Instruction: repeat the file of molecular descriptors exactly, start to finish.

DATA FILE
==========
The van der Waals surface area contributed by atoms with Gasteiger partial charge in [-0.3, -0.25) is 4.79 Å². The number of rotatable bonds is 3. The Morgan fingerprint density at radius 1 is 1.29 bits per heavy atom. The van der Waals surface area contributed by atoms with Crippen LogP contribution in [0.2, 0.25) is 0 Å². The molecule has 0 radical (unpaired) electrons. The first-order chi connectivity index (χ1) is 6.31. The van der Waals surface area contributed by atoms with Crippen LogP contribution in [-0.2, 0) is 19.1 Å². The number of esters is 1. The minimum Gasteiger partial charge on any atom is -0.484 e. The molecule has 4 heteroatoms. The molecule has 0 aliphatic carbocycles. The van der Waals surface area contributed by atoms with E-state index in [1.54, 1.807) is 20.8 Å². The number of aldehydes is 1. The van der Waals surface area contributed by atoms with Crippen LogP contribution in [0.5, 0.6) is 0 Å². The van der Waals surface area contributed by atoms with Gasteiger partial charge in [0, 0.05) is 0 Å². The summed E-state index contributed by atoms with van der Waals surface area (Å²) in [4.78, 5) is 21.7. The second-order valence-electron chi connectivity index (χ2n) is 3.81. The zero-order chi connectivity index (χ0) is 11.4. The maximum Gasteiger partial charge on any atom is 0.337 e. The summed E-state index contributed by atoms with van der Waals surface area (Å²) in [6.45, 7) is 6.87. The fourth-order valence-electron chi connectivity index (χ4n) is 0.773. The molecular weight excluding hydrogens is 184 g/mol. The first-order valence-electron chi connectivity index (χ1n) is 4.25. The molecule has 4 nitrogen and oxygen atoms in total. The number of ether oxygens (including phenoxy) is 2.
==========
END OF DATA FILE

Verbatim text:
The van der Waals surface area contributed by atoms with Gasteiger partial charge in [-0.3, -0.25) is 4.79 Å². The number of rotatable bonds is 3. The Morgan fingerprint density at radius 1 is 1.29 bits per heavy atom. The van der Waals surface area contributed by atoms with Crippen LogP contribution in [0.2, 0.25) is 0 Å². The molecule has 0 radical (unpaired) electrons. The first-order chi connectivity index (χ1) is 6.31. The van der Waals surface area contributed by atoms with Crippen LogP contribution in [-0.2, 0) is 19.1 Å². The number of esters is 1. The minimum Gasteiger partial charge on any atom is -0.484 e. The molecule has 4 heteroatoms. The molecule has 0 aliphatic carbocycles. The van der Waals surface area contributed by atoms with E-state index in [1.54, 1.807) is 20.8 Å². The number of aldehydes is 1. The van der Waals surface area contributed by atoms with Crippen LogP contribution in [0.5, 0.6) is 0 Å². The van der Waals surface area contributed by atoms with Gasteiger partial charge in [0, 0.05) is 0 Å². The summed E-state index contributed by atoms with van der Waals surface area (Å²) in [4.78, 5) is 21.7. The second-order valence-electron chi connectivity index (χ2n) is 3.81. The zero-order chi connectivity index (χ0) is 11.4. The maximum Gasteiger partial charge on any atom is 0.337 e. The summed E-state index contributed by atoms with van der Waals surface area (Å²) in [6.45, 7) is 6.87. The fourth-order valence-electron chi connectivity index (χ4n) is 0.773. The molecular weight excluding hydrogens is 184 g/mol. The first-order valence-electron chi connectivity index (χ1n) is 4.25. The molecule has 4 nitrogen and oxygen atoms in total. The number of ether oxygens (including phenoxy) is 2.